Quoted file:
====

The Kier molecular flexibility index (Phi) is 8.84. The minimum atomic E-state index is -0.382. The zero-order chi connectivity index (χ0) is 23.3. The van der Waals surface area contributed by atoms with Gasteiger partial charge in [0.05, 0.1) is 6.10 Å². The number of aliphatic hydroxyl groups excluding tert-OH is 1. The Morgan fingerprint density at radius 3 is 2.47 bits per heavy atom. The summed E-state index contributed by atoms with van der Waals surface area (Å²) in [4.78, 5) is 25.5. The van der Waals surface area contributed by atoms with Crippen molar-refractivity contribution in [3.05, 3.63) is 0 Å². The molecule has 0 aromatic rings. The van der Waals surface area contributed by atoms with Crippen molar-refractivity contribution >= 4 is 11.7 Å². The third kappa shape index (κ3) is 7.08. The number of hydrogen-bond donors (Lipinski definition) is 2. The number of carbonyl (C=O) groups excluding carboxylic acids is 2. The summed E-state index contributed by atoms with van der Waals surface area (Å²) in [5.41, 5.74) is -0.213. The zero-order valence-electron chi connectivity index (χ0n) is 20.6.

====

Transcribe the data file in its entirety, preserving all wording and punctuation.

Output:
The Kier molecular flexibility index (Phi) is 8.84. The minimum atomic E-state index is -0.382. The zero-order chi connectivity index (χ0) is 23.3. The van der Waals surface area contributed by atoms with Gasteiger partial charge in [0.05, 0.1) is 6.10 Å². The number of aliphatic hydroxyl groups excluding tert-OH is 1. The Morgan fingerprint density at radius 3 is 2.47 bits per heavy atom. The summed E-state index contributed by atoms with van der Waals surface area (Å²) in [4.78, 5) is 25.5. The van der Waals surface area contributed by atoms with Crippen molar-refractivity contribution in [3.05, 3.63) is 0 Å². The molecule has 0 aromatic rings. The van der Waals surface area contributed by atoms with Crippen molar-refractivity contribution >= 4 is 11.7 Å². The third kappa shape index (κ3) is 7.08. The number of hydrogen-bond donors (Lipinski definition) is 2. The number of carbonyl (C=O) groups excluding carboxylic acids is 2. The summed E-state index contributed by atoms with van der Waals surface area (Å²) in [5.41, 5.74) is -0.213. The zero-order valence-electron chi connectivity index (χ0n) is 20.6.